Are you game?
Using a smaller, denser surface like a lacrosse ball might be appropriate in this situation as well. You’ll have more pressure applied on a smaller surface, which will increase the pain factor for sure!
3. That happens very often that all self soft-tissue tools won’t work to get rid of a trigger point. In this case the only option left is to consult a qualified massage therapist that will work your trigger points more in depth. An ART or Graston certified practitioner is recommended, as I feel it 2 of the most efficient soft-tissue methods available. A couple of visits might be necessary to get rid of your tight spots. And if you’re a high level athlete that imposes a lot of stress on his body, I would even recommend that you go see one on a regular basis, at least once a month; that will help keep you healthy in the long run.
If you want a complete soft-tissue routine you can use in your training, simply enter your info below and you’ll get my “Self Myofascial Release Routine” for FREE!
Sometimes we get too caught up in looking at the shoulder itself only and we forget what’s happening around and further down the chain. We all know that soft-tissue work, internal rotation ROM, scapular stability and flexibility are all important factors in shoulder health. But in my experience, the thoracic spine is by far the most overlooked aspect of shoulder health. It usually affects everything around. If you take the joint-by-joint approach to training, one general take-away you can get is that a lack of mobility at one joint (or lack of stability, if we’re considering a stable joint) will generally affect it’s neighbor joint (i.e. the one closer up or down the chain) in an unfavorable way.
The Joint-by-Joint Approach
Using this approach, every joint has a neighbor up the chain and one neighbor down the chain (e.g. the hip joint is connected with the lumbar region above it and the knee below it). When taking the thoracic spine and taking this approach one step further, we realize that the t-spine, as opposed to most other joints, has 4 neighbors instead of just 2. In fact, the t-spine is directly linked to:
the lumbar region
the cervical region
the scapula (and the clavicle)
Because of this, the implication of the thoracic spine are major ones, as it can affect scapular positioning and stability, gleno-humeral positioning and range of motion, breathing pattern, lumbar stability and neck function. And guess what? all of these things affect your shoulder’s function and health in general!
A lot of people will benefit greatly from t-spine mobility drills to improve extension and rotation ROM, especially people with kyphotic posture because they are stuck in thoracic flexion and it will affect the whole shoulder position and how the humeral head sits in the glenoid fossa.
Many times just incorporating t-spine mobility drills will greatly improve your shoulder function and health. I’ve seen this happen on multiple occasion with someone with shoulder pain, where incorporating a couple t-spine mobility drills in his program got rid of his pain in a matter of 1-2 weeks.
Here are 2 of my favorites:
Seated T-Spine Rotation:
Prayer Position T-Spine Rotation
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I will be the first one to admit that this is something I’ve been fighting against for years. We all know that it was common practice among lifters and athletes through the 70s and the 80s to static stretch before a training session or playing a sport.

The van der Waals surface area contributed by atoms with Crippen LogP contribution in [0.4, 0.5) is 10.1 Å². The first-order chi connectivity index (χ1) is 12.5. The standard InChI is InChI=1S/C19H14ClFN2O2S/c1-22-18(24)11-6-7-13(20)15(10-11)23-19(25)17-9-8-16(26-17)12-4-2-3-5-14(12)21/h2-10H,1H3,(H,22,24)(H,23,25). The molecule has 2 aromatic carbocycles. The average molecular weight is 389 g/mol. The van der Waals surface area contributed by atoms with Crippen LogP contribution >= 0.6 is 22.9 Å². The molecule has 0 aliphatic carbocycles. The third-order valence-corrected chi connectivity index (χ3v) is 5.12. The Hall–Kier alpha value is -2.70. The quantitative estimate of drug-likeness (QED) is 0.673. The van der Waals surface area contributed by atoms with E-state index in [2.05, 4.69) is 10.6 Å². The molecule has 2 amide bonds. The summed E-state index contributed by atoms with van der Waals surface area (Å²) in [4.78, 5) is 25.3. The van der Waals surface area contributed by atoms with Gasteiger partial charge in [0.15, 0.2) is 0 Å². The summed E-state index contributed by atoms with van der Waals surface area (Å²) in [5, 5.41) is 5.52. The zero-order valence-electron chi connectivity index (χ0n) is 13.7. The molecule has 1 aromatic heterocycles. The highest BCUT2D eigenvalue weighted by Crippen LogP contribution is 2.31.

This was almost a whole warm up right there!
And that was accepted as a typical injury prevention strategy before an activity. That concept has been challenged a lot in the last decade and a half or so. Many researches came out suggesting that static stretching may negatively impact force production output (read: strength and power). The idea that static stretching by itself as a warm up procedure was a good injury prevention strategy has also been challenged a lot. The result of this being that strength coaches and fitness professionals alike who stay current with the literature have abandoned the static stretching concept as a warm up procedure almost completely. I, myself, have been supporting this theory that static stretching as a warm up is not appropriate.
But in the last couple of years, different strength coaches, like Mike Boyle have been trying to re-introduce the concept of static stretching as being part of a warm up (as opposed to being a whole warm up in itself). Knowing what we know now about static stretching it seemed kind of counter-intuitive to me to do that.
After resisting to the concept, I finally gave it a shot. Now I embrace it.
There’s a couple of things to take into account though, when using static stretching before training or sport:
Even if there might be some benefits to doing static stretching before training, it cannot be used by itself as a complete warm up. Soft-tissue work, mobility, dynamic stretching and movement preparations are all important parts of a warm up, as well.
You don’t want to stretch for too long. It’s called a warm up, not a cool down, so try to avoid spending over 10-15 minutes static stretching where your body might fall in sleep mode.
Try to avoid static stretching the areas/muscles you’re going to involve in your training activity, because of the possible force production loss linked to static stretching. Mobility and dynamic stretching drills might be better suited for these areas.
The whole reason to re-incorporate static stretching in the warm up, in my opinion, is because we spend so much time sitting in a day that there are many muscles and joint that suffer from that. Therefore it’s important to give them length back before a training session; the last thing we want is to feel stiff and restricted from sitting all day before an activity.